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Lowry – Love Is Dead

So, apologies for the decline in posts around these parts lately. It’s been a hectic few months. Actually, scratch that… it’s been a hectic year, and posting sometimes fell by the wayside. So you know it had to be something special to bring me out of that unintentional hiatus, right?

Well, it is. Something special, I mean. Thanks first go to Melissa from EngineRoom Recordings, for sending me a whole bundle of goodness. I’m still working through the albums she sent, but the first one I popped in, Lowry’s “Love Is Dead” album is, quite simply, gorgeous.


Lowry apparently originally started as a band going after an experimental Americana sound, but then evolved into a “cinematic form” of rock music. Well, that’s what the press release says. But, really, what does that mean, in the end? It means that Lowry are one of those bands that music bloggers love to hear, but hate to write about… because they encompass so much in their music. There’s a bit of pop in there, a bit of indie (with some hints of Phoenix here and there… don’t ask me why, but something about it reminds me of those times), a bit of electro, and the aforementioned Americana. The music is a landscape that is constantly shifting and flowing.

The end result is a CD that I’ve been spinning pretty much non stop this past week. While the album is pretty much strong all the way through, right off the bat from opener “Whiskey”, it’s with songs like “Wicked Witch Of Bushwick” and the close-on-eight-minute track, “Down”, with that simply heart-breaking outro, that Lowry seem to be at their best. There’s a fragility there that, at times, recalls Elliot Smith’s whispered dulcet tones.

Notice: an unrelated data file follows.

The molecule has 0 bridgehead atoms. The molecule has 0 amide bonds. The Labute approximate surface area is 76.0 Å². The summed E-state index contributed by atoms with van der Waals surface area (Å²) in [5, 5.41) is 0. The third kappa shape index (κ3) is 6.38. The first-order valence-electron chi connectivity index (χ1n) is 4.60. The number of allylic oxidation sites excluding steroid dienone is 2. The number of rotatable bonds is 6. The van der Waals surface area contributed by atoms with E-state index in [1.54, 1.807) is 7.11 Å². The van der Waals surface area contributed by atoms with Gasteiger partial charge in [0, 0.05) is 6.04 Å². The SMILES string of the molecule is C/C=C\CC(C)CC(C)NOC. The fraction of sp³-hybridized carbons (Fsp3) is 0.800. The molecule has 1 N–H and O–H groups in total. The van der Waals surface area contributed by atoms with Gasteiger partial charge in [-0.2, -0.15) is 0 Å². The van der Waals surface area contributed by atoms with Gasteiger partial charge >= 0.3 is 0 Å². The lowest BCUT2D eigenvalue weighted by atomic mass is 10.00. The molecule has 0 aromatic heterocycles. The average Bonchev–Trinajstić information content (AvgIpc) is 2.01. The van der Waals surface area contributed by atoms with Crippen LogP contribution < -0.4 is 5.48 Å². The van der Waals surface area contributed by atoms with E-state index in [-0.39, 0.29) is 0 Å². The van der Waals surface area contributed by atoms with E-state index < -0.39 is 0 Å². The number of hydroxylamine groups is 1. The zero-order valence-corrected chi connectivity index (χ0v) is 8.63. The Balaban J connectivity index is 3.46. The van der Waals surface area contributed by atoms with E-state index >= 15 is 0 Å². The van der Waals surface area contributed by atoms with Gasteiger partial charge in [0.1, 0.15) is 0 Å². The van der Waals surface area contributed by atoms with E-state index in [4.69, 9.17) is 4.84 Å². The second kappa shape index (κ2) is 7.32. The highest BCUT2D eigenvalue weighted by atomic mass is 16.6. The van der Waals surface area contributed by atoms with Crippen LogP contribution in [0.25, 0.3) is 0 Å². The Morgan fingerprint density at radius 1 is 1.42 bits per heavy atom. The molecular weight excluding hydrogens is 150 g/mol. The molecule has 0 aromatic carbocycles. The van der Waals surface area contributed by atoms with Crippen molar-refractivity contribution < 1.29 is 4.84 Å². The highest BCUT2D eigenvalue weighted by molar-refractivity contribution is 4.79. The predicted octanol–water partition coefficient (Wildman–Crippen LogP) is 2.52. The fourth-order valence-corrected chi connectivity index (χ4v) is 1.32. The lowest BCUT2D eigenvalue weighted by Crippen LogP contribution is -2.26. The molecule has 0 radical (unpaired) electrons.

Yeah. In other words, it’s a good thing.

Anyway, I’ve included two tracks below as a taster. If you like what you hear, then visit their Myspace page to keep updated on any upcoming shows.

Listen. Love. Support.

Listen: Lowry – Whiskey
Listen: Lowry – Down

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Easily the coolest thing I’ve seen today: Rivers Cuomo, “Can’t Stop Partying”

In fact, I’m calling it quite possibly the coolest thing I’ve seen all month. Rivers Cuomo stopped by Stereogum late last year to appear on their “Decomposed Acoustic” sessions… and man, is it awesome.
Never one to do things by the book, Rivers brought along some guests. As Stereogum says:

A few weeks ago he put out a call for a pianist and an a cappella group to help decompose some tunes for us. Along with those folks, he brought a pretty enthusiastic up-and-comer named Jermaine Dupri (!). Throw in a cowboy flutist and three tunes from Alone II: The Home Recordings of Rivers Cuomo (including a Beach Boys cover) and you have a Rivers-sized holiday spectacle.

The session unfolds in three parts: first there’s “I Was Scared,” on which Cuomo’s joined by his hand-selected pianist Sonya Lee and five members of the Dartmouth Aires, an a cappella group from Dartmouth College. For the Beach Boys’ “Don’t Worry Baby,” Rivers goes sans piano and full-on a cappella with the Dartmouth quintet on backing harmonies. And then there’s the grand jam of “Can’t Stop Partying,” which features five acoustic guitarists and three percussionists (from bands Crash Kings, Alkaline Trio, Yellowcard, Melee, Reeve Oliver and Ozma), big-hatted flutist Greg Vail, and Mr. Dupri. Fresh for ’08.

And here it is… the coolest thing you’ll see all day, Rivers Cuomo and Co. singing “Can’t Stop Partying”.

Head here to watch the rest of the sessions.

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Coldplay, live at the Brisbane Entertainment Centre

On Sunday night, I was lucky enough to see “superband”, Coldplay, perform live at the Brisbane Entertainment Centre.